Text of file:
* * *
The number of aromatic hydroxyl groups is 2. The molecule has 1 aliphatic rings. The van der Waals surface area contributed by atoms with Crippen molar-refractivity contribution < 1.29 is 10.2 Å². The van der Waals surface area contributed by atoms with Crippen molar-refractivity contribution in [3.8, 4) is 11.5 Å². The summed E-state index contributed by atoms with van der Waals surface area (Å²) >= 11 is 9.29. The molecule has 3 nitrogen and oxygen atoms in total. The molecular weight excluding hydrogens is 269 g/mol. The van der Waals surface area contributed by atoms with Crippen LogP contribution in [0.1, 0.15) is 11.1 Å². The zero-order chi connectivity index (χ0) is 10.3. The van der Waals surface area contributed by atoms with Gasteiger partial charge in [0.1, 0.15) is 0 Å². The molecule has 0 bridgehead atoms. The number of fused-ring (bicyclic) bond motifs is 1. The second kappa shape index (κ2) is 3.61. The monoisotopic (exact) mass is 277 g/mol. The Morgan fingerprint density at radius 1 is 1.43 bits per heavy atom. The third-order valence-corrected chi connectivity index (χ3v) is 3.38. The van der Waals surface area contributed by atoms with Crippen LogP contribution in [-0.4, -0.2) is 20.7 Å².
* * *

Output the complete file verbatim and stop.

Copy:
The number of aromatic hydroxyl groups is 2. The molecule has 1 aliphatic rings. The van der Waals surface area contributed by atoms with Crippen molar-refractivity contribution < 1.29 is 10.2 Å². The van der Waals surface area contributed by atoms with Crippen molar-refractivity contribution in [3.8, 4) is 11.5 Å². The summed E-state index contributed by atoms with van der Waals surface area (Å²) >= 11 is 9.29. The molecule has 3 nitrogen and oxygen atoms in total. The molecular weight excluding hydrogens is 269 g/mol. The van der Waals surface area contributed by atoms with Crippen LogP contribution in [0.1, 0.15) is 11.1 Å². The zero-order chi connectivity index (χ0) is 10.3. The van der Waals surface area contributed by atoms with Gasteiger partial charge in [0.1, 0.15) is 0 Å². The molecule has 0 bridgehead atoms. The number of fused-ring (bicyclic) bond motifs is 1. The second kappa shape index (κ2) is 3.61. The monoisotopic (exact) mass is 277 g/mol. The Morgan fingerprint density at radius 1 is 1.43 bits per heavy atom. The third-order valence-corrected chi connectivity index (χ3v) is 3.38. The van der Waals surface area contributed by atoms with Crippen LogP contribution in [-0.4, -0.2) is 20.7 Å².